Adults: How to Have a Good Social Life

A lot of what plagues us now is that we have to consciously recreate conditions that served us well in the past. The trick I have found for staying thin is to basically simulate a neolithic food environment: 2 days a week I starve myself. This simulates the feasts of a kill and the famine of having to go gathering on other days, a bit like what our ancestors may have had to go through in the past. It is not a natural thing to do, and you have to train yourself before it seems normal. It’s necessary because the only people in our society who stay thin are those that find a reliable way to limit their food intake.

What if another form of abundance is also causing problems for us westerners? Do we have to many friends? In the past before trains, most people never went more than 14 miles from their homes. Now many of us move away from home to go to university. We make friends for life, and our technology means that we are never more than a few keystrokes from our nearest and dearest, regardless of where they live.

Perhaps the trick for staying mentally healthy in this hyperconnected world is to think about social fasting: As with anything in life it is about being realistic, knowing what you want and then prioritizing: Batch, don’t bother trying to juggle life and friends.

Try thinking about your friendships in terms of fondness AND proximity. There are people you really like but they are miles away. There are people you like a little who are close by. Hang with the local people as often as they will allow.

Make a point to let your good friends who live away know when you will be traveling to where they are as soon as you know you will be making the trip. That way, they will change their plans so you can meet up. Consider skipping foreign holidays to go stay with friends for an extended period of time.

A good proxy of happiness is having friends over for dinner several times a month: That can only happen if you cultivate local adult friendships, which is a skill.

I am helping a mate who lives up the road petition the council to get his road’s speed limit reduced. And I never fail to invite him out mountain biking. Basically find out what people near by are interested in and help them get it.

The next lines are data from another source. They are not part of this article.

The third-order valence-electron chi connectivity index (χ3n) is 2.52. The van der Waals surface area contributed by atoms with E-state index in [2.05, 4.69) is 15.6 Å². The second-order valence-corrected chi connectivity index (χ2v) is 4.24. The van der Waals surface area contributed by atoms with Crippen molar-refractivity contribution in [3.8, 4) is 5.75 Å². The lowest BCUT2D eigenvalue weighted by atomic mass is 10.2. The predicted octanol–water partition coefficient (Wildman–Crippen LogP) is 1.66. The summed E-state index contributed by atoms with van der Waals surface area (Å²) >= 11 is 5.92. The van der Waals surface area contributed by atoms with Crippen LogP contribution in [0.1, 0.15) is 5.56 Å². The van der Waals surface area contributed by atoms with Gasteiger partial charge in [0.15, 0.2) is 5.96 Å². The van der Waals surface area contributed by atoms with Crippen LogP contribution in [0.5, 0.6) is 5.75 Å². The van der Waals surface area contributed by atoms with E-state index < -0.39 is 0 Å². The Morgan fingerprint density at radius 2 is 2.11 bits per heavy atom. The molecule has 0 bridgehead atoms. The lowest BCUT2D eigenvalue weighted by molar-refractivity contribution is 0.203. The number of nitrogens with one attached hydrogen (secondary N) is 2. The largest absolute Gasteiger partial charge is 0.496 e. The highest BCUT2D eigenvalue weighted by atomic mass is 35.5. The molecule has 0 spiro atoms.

A big mistake I think I made for a long time was over sentimentalising my early friendships. That didn’t allow me or them to grow as people. It priverlaged friends I happened to make at a point in my past over the people I am meeting now.

My wife now even say’s to me: ‘we don’t have anything on this weekend, do you want to set up a mountain bike ride’.  Hayley lets me get out the house. I don’t waste time trying and failing to get my city mates to come out. Nor do I do activities that aren’t popular locally. Mountain biking is big here so when we moved I learned to love doing that. If I lived at the coast I would surf.

University wasn’t fun because everyone we had met up untill that point was there. It was fun because that was a time in our lives when we were up for mixing in. Rather than clinging to the past and limply liking old friends Facebook posts, why not cultivate new relationships?

The trap is:

I can’t do much about how I feel about my old friends. I like them a lot.

The trick is:

I can control how much distance there is between me and my friends in only two ways: I can travel to go see them or make new friends who are close by. If a friend doesn’t live close and you wouldn’t feel comfortable staying at their house for a week, perhaps you can skip time with them to make ‘mates’ near by.

If you do I bet you are 12 months away from the happiest years of your life.